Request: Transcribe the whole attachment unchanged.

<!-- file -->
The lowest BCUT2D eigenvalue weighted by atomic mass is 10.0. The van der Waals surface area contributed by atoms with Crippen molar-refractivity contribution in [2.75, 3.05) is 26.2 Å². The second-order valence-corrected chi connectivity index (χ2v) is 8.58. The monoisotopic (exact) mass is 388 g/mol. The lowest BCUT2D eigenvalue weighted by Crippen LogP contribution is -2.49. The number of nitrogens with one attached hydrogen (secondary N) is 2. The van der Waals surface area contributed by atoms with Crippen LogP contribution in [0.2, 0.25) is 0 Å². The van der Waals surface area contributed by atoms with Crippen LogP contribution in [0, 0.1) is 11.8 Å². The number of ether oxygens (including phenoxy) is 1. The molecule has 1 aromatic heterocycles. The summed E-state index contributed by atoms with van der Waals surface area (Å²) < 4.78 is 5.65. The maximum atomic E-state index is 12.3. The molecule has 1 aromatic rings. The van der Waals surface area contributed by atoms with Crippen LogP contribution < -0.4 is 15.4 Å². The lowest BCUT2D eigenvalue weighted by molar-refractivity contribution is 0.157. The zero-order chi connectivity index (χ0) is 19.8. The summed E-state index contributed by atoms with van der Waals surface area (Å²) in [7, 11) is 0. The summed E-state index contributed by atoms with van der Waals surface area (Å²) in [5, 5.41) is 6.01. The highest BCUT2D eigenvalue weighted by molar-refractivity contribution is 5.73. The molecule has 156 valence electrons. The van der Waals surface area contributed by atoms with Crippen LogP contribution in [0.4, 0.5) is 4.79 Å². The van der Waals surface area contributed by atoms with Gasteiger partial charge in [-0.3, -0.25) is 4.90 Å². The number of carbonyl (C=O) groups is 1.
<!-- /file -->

The lowest BCUT2D eigenvalue weighted by atomic mass is 10.0. The van der Waals surface area contributed by atoms with Crippen molar-refractivity contribution in [2.75, 3.05) is 26.2 Å². The second-order valence-corrected chi connectivity index (χ2v) is 8.58. The monoisotopic (exact) mass is 388 g/mol. The lowest BCUT2D eigenvalue weighted by Crippen LogP contribution is -2.49. The number of nitrogens with one attached hydrogen (secondary N) is 2. The van der Waals surface area contributed by atoms with Crippen LogP contribution in [0.2, 0.25) is 0 Å². The van der Waals surface area contributed by atoms with Crippen LogP contribution in [0, 0.1) is 11.8 Å². The number of ether oxygens (including phenoxy) is 1. The molecule has 1 aromatic heterocycles. The summed E-state index contributed by atoms with van der Waals surface area (Å²) < 4.78 is 5.65. The maximum atomic E-state index is 12.3. The molecule has 1 aromatic rings. The van der Waals surface area contributed by atoms with Crippen LogP contribution < -0.4 is 15.4 Å². The lowest BCUT2D eigenvalue weighted by molar-refractivity contribution is 0.157. The zero-order chi connectivity index (χ0) is 19.8. The summed E-state index contributed by atoms with van der Waals surface area (Å²) in [7, 11) is 0. The summed E-state index contributed by atoms with van der Waals surface area (Å²) in [5, 5.41) is 6.01. The highest BCUT2D eigenvalue weighted by molar-refractivity contribution is 5.73. The molecule has 156 valence electrons. The van der Waals surface area contributed by atoms with Crippen LogP contribution in [0.4, 0.5) is 4.79 Å². The van der Waals surface area contributed by atoms with Gasteiger partial charge in [-0.3, -0.25) is 4.90 Å². The number of carbonyl (C=O) groups is 1.